Stage adaptation - Krzysztof Warlikowski, Piotr Gruszczyński, Szczepan Orłowski
Scenery and costumes - Małgorzata Szczęśniak
Lighting - Felice Ross
Music - Paweł Mykietyn
Choreography - Claude Bardouil
Casting: Claude Bardouil, Stanisława Celińska, Andrzej Chyra, Magdalena Cielecka, Ewa Dałkowska, Bartosz Gelner, Małgorzata Hajewska-Krzysztofik, Wojciech Kalarus, Redbad Klijnstra, Zygmunt Malanowicz, Maja Ostaszewska, Piotr Polak, Jacek Poniedziałek, Magdalena Popławska, Maciej Stuhr
Musicians : Paweł Bomert, Piotr Maślanka, Paweł Stankiewicz, Fabian Włodarek
>>> Théâtre de Liège, salle de la Grande Main (Place du 20-Août 16, 4000 Liège) - MAP
>>> 13 > 15 March 2014 - 19:00
>>> €30 | €25 (goups, 65+) | €15 (14-25, students, etc.) | €7 (-14)
Box office: +32 (0)4 342 00 00 | Tu-Sa (12:00 > 18:00) + Su when spectacles (12:00 > 16:00)
Krzysztof Warlikowski was born in 1962. After studying history, Romanian Philology and philosophy at the Jagiellonian University in Kraków, he moved to Paris, where he continued his studies. In 1988, he returned to Poland to study directing at the Krakow Higher State Theatre School. He worked with Krystian Lupa and collaborated with Peter Brook, Ingmar Bergman and Giorgio Strehler. His producing style owes much to plays by authors from a huge variety of registers, from Labiche to Koltès via Shakespeare, a writer whose work particularly inspired him (A Midsummer night’s Dream, A Winter’s Tale, The Tempest, Hamlet, etc). In 2000, he put on his first opera, Giuseppe Verdi’s Don Carlos, at Warsaw’s Teatr Wielki. Since then, he has created operas which have gone on to be performed on the greatest stages in Europe. His latest big success is The Woman Without a Shadow (Die Frau ohne Schatten), an opera in three acts by Richard Strauss based on a libretto by Hugo von Hofmannsthal, performed in November 2013 at the Munich Opera House. Critics and audiences were unanimous: this production will no doubt stay with all who have seen it. Loyal to his collaborators, he works most often with the composer Paweł Mykietyn and with Małgorzata Szczęśniak who was in charge of set design and who created the costumes for almost all of his productions, for theatre and opera alike. In 2008, he became artistic director of the Warsaw New Theatre (Nowy Teatr).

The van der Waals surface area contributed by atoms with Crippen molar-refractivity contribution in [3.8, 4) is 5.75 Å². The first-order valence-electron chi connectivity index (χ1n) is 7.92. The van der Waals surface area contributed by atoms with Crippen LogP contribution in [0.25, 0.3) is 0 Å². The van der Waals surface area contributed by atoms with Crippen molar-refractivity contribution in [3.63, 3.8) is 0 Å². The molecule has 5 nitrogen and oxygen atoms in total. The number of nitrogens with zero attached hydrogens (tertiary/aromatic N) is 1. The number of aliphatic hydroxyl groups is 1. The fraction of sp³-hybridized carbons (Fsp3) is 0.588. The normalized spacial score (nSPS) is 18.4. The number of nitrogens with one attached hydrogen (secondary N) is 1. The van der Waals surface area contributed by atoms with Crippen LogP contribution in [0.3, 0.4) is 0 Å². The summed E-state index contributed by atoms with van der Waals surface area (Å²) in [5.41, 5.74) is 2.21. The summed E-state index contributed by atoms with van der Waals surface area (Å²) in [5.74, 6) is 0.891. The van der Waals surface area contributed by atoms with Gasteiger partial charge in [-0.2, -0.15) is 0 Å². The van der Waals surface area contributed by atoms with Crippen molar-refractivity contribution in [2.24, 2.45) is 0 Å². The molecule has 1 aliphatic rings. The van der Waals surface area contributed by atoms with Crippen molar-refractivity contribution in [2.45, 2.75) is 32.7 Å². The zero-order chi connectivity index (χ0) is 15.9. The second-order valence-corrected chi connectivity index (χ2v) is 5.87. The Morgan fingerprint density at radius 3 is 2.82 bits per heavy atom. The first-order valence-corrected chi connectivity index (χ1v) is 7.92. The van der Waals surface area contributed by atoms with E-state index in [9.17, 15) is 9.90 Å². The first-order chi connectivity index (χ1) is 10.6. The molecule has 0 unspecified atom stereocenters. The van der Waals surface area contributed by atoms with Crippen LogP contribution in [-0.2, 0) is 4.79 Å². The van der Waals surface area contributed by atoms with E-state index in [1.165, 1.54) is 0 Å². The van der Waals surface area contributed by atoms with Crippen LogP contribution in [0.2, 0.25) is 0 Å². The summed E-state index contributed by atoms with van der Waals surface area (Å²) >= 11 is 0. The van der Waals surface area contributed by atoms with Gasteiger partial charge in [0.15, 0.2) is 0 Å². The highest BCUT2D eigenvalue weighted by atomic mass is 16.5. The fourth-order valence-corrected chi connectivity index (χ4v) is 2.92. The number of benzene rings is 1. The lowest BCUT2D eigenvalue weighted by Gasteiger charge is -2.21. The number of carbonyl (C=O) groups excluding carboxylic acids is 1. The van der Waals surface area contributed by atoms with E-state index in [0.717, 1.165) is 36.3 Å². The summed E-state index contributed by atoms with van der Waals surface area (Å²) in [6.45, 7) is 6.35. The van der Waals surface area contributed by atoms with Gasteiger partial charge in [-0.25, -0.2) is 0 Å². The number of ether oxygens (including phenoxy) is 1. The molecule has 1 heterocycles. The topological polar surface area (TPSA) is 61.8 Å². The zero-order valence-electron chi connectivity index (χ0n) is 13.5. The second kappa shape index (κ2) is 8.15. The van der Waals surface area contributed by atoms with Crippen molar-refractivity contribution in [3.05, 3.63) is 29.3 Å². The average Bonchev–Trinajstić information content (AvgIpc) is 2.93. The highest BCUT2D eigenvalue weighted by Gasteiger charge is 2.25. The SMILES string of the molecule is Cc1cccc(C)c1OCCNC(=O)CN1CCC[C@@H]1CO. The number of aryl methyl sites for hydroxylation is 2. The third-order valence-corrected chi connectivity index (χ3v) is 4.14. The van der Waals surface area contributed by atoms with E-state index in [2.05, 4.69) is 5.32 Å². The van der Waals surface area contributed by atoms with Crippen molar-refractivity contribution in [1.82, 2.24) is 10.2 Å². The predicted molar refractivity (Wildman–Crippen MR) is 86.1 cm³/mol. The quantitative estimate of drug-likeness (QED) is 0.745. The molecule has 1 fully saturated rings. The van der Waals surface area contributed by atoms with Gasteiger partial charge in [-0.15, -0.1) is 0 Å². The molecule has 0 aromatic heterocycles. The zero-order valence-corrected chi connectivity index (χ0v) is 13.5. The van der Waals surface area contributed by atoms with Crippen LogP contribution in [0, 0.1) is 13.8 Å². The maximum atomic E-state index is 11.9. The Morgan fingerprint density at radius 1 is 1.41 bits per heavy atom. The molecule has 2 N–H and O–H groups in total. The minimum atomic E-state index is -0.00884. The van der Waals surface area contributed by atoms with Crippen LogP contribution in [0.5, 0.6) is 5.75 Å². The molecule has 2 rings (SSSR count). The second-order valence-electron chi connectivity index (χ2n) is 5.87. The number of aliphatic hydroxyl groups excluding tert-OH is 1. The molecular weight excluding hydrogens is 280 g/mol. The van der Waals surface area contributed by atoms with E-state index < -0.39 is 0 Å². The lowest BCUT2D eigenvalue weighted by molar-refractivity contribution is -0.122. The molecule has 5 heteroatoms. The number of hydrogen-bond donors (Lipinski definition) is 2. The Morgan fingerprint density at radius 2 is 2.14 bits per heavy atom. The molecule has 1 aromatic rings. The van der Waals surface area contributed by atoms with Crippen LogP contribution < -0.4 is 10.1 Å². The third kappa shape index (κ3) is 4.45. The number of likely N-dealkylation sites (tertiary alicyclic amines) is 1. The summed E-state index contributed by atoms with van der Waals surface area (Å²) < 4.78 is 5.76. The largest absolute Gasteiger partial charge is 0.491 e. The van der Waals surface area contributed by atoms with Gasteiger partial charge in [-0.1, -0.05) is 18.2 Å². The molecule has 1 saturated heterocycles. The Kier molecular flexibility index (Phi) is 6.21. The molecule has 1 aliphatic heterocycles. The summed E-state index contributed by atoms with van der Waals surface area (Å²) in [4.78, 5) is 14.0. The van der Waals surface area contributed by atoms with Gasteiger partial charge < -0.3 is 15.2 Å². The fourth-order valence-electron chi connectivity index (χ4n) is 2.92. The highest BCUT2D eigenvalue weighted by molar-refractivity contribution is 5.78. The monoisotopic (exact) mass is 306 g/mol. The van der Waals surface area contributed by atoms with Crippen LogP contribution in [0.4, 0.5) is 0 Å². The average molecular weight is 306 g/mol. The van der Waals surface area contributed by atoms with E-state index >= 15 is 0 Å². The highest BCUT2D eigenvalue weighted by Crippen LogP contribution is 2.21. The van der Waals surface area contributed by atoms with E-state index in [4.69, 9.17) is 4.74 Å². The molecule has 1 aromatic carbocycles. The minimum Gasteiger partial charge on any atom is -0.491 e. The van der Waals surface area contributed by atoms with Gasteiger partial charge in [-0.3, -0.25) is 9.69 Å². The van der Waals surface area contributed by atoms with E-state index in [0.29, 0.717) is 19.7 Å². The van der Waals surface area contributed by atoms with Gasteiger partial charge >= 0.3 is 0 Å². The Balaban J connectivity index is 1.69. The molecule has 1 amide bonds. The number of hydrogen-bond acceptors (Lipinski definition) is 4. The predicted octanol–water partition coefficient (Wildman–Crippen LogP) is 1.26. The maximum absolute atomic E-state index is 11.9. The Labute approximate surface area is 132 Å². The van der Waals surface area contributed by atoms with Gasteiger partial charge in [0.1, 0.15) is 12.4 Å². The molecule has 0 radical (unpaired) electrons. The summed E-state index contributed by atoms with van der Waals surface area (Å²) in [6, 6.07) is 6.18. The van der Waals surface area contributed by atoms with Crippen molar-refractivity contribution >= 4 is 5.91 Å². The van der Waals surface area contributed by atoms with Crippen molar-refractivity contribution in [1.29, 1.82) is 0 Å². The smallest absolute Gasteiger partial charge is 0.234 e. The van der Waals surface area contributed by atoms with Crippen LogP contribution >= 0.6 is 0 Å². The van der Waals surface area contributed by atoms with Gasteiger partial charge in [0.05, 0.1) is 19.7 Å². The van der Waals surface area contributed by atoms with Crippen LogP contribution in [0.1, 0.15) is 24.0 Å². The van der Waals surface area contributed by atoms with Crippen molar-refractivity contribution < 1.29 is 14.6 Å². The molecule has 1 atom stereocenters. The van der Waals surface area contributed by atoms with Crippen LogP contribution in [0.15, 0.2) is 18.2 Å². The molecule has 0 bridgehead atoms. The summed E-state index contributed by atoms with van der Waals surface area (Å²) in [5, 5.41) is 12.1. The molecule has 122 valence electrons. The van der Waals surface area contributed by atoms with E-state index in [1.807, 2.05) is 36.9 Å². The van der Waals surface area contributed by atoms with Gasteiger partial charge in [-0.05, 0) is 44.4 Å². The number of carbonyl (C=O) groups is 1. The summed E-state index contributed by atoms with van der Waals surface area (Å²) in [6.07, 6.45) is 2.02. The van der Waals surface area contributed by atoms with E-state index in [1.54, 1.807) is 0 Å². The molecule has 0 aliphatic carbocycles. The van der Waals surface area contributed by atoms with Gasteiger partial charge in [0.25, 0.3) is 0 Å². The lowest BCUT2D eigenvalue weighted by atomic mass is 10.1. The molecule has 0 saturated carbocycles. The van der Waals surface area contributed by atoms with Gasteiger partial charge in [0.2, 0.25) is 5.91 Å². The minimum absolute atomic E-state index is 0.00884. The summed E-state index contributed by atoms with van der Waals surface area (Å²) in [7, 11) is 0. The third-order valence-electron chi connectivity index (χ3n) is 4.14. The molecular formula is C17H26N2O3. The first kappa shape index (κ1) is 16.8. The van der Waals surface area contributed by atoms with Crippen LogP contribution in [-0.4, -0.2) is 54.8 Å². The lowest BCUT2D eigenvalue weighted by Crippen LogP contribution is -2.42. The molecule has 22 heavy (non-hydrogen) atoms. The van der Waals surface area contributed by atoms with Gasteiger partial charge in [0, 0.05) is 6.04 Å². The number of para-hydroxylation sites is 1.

Production | Nowy Teatr (Warsaw)
Coproduction | Festival d’Avignon, Théâtre National de Chaillot / Paris, la Comédie de Clermont-Ferrand, Théâtre de Liège, Les Théâtres de la Ville de Luxembourg, NInA (Institut National Audiovisuel)
With the support of Ministerstwo Kultury i Dziedzictwa Narodowego, Instytut Adama Mickiewicza, Wallonie Bruxelles International